It is also important to be certain that your word cannot be mistaken for something else.

The football match on Merseyside ended Liverpool 2, Ev-rt-n 1 is ok, for someone who finds Everton offensive. It is unwise to give the Glasgow result as Celtic 3, -an-ers 2. On the other hand ambiguity could be useful if you describe your grandmother's sister as a great -unt.

IF the objective is to avoid offence though, caution is needed as the bowdlerisation could be more offensive to some people than using the word in full. The bowdlerisation in "he called me a f-gg-t" could be taken as suggesting it was offensive to call someone gay, which is probably the opposite of the bowdlerisers intention.

For clarity blot out as few characters as possible, even perhaps none; unless you need to to avoid being blocked on the web.


Good news! I can save you the embarrassments of 1) bowdlerizing your blog entry with absurdly transparent orthography like f*gg*t and 2) mistakenly adopting folk etymology.

There's no good evidence to connect the etymology of fascism and faggot.

The word fascist is from the Italian facismo, the name for the authoritarian nationalist movement that first arose in Italy during World War I. That word in turn comes from the Latin fasces, which is a bundle of tightly bound rods, sometimes incorporating an ax, that the Romans used as a symbol of office. Here's a picture.


A faggot is a bundle of sticks, originally one gathered as kindling. Like this one: enter image description here

This word comes to us from the French fagot of the same meaning but, according to the OED of unknown origin. The OED also records the word as an abusive term for a woman from 1531. It would be unsurprising to find as a pejorative the transfer to male homosexuals of womanly characteristics, but that's just a guess at the origin of the slang that the OED first finds in American usage of the early 20th century.

  • 3
    But etymonline does say, “late 13c., "bundle of twigs bound up," also fagald, faggald, from Old French fagot "bundle of sticks" (13c.), of uncertain origin, probably from Italian faggotto "bundle of sticks," diminutive of Vulgar Latin *facus, from Latin fascis "bundle of wood" (see fasces).”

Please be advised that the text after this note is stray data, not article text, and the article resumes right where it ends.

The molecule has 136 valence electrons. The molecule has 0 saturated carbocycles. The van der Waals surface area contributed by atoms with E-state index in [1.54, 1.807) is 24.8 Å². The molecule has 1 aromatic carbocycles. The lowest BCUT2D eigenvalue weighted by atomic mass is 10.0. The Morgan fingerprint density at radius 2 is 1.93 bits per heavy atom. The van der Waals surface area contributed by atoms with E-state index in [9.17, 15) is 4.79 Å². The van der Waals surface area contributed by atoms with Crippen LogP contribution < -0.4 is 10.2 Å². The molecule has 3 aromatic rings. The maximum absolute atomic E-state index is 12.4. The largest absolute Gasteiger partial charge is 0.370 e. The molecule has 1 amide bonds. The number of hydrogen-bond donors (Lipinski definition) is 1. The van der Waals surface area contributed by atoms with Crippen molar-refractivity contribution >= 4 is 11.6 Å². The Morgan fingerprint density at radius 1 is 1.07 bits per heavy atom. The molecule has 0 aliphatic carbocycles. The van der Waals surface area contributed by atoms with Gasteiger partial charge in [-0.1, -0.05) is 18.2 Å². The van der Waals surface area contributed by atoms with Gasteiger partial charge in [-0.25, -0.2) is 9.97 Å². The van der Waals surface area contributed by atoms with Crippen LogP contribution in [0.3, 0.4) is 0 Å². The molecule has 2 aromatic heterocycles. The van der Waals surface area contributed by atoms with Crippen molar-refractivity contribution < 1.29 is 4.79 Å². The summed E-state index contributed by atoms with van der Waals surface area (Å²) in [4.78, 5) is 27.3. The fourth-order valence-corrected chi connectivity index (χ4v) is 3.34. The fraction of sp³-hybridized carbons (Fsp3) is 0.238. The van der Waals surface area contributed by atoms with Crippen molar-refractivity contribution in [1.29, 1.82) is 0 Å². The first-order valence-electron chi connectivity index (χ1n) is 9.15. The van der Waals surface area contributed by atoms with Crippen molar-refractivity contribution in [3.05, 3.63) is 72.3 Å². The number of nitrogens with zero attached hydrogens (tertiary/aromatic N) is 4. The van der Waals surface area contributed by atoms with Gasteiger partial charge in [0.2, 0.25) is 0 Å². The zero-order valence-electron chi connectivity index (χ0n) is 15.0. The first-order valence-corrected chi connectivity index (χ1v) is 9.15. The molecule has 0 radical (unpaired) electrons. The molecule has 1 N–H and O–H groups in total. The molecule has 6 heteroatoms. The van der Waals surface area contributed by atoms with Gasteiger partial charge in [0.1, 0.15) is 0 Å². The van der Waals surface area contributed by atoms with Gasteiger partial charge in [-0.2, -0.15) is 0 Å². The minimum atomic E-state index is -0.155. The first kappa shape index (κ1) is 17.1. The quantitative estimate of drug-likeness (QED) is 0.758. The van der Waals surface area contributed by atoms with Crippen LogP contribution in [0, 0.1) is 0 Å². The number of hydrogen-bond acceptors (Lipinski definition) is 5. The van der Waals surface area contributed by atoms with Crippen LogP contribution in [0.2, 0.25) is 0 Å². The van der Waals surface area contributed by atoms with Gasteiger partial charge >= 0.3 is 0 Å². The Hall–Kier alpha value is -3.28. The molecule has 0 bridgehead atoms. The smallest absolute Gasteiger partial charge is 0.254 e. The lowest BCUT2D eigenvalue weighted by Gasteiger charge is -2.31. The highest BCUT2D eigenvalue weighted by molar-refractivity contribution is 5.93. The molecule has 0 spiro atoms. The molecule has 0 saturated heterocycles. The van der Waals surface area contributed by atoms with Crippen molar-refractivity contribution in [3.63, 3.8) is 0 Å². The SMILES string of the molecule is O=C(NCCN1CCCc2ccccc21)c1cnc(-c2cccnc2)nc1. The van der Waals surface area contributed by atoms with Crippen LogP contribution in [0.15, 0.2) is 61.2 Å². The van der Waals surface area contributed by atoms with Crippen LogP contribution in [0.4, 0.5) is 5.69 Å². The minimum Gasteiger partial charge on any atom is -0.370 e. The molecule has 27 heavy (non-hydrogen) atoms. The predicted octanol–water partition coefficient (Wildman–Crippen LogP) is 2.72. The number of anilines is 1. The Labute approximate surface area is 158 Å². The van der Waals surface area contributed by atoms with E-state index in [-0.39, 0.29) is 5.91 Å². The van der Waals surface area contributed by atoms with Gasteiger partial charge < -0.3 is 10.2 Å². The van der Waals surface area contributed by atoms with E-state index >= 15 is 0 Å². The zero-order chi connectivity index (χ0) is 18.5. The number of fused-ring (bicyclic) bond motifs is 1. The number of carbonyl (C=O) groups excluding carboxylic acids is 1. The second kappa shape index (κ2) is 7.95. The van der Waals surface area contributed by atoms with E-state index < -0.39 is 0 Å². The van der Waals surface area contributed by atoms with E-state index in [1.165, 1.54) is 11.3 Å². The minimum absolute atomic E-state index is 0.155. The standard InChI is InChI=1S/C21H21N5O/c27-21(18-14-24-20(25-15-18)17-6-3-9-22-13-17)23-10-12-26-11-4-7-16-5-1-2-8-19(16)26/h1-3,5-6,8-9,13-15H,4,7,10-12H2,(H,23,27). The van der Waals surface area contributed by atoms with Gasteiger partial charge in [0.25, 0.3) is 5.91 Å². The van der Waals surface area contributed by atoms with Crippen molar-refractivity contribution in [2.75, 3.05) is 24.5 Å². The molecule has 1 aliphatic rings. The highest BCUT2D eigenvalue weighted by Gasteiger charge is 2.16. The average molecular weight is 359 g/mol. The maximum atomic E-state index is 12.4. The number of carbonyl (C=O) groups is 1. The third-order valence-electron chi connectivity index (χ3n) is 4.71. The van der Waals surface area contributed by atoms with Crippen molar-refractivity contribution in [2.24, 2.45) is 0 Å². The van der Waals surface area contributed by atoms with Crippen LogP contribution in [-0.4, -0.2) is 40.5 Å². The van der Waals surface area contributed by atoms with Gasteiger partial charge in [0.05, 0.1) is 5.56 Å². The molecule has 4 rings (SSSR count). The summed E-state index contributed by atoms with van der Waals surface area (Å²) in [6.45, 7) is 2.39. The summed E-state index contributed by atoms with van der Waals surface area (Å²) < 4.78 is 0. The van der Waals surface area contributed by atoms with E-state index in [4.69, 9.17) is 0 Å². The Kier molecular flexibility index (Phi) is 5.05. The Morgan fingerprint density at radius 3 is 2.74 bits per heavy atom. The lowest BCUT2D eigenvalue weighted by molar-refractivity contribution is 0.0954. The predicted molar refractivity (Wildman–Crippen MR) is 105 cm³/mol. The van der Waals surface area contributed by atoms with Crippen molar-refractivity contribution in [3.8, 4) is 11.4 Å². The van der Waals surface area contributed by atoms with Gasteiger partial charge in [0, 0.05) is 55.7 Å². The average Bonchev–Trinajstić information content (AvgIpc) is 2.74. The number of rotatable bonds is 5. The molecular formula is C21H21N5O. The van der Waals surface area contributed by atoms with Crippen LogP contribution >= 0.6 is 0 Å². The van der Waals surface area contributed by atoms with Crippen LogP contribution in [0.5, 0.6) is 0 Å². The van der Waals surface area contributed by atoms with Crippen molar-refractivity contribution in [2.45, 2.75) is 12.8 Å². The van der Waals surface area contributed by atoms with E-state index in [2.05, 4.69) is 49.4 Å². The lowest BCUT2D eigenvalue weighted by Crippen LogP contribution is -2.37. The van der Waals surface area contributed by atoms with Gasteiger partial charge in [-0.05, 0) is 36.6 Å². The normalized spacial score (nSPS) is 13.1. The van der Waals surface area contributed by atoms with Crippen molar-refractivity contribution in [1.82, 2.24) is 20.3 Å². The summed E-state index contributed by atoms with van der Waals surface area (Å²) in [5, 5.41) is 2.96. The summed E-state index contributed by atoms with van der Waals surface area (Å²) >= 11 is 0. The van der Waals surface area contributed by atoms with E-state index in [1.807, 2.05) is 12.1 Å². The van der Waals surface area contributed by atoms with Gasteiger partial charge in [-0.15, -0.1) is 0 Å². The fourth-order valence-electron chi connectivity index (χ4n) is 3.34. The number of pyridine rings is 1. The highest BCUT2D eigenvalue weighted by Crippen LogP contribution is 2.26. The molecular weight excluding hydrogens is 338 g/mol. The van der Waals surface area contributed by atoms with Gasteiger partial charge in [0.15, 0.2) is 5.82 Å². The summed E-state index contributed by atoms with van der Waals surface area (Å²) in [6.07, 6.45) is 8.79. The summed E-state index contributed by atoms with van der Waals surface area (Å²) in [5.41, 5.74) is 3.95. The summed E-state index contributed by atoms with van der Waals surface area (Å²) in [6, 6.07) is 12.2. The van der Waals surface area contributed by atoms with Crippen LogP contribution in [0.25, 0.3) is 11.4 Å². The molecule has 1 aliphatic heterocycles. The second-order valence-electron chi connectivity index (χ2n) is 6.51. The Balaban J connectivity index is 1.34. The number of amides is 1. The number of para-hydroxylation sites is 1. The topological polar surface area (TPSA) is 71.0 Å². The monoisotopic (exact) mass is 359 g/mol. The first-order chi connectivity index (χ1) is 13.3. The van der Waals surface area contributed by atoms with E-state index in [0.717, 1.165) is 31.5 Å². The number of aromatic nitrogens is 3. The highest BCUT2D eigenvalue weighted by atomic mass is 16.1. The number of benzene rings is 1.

– Jim
    Commented Mar 8, 2017 at 4:54
  • @Jim There are two things I don't trust online -- etymologies and Russian girls who are eager to meet me. YMMV.
    – deadrat
    Commented Mar 8, 2017 at 5:11
  • Wow, only two??.
    – Jim
    Commented Mar 8, 2017 at 5:14
  • 7
    @Jim Yep, as soon as that electronic transfer arrives from that Nigerian prince, I can quit posting here.
    – deadrat
    Commented Mar 8, 2017 at 5:24
  • Both etymonline and wiktionary say differently, and those are the sources I used for my post Commented Mar 8, 2017 at 17:43

In the books by P.G. Wodehouse, his stories on boarding school often revolve around upper classmen making the lower classmen serve them and treated them as their personal servants. They describe the lower classmen as "fagging" for them in this manner. More often than not the lower classman did it reluctantly and humorously Wodehouse would find ways for them to get subtle revenge. You can easily see how the word evolves from this use 100 years ago.

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    – Community Bot
    Commented 9 hours ago
  • The question isn't about the etymology, it's about how to refer to the world. This isn't an answer, it's irrelevant. Also, Partridge dates the homosexual sense to 1905 (with older insulting meanings for women, children, and non-soldiers, the last going back to the 17th century) so it's unlikely to have been influenced by Wodehouse.
    – Stuart F
    Commented 8 hours ago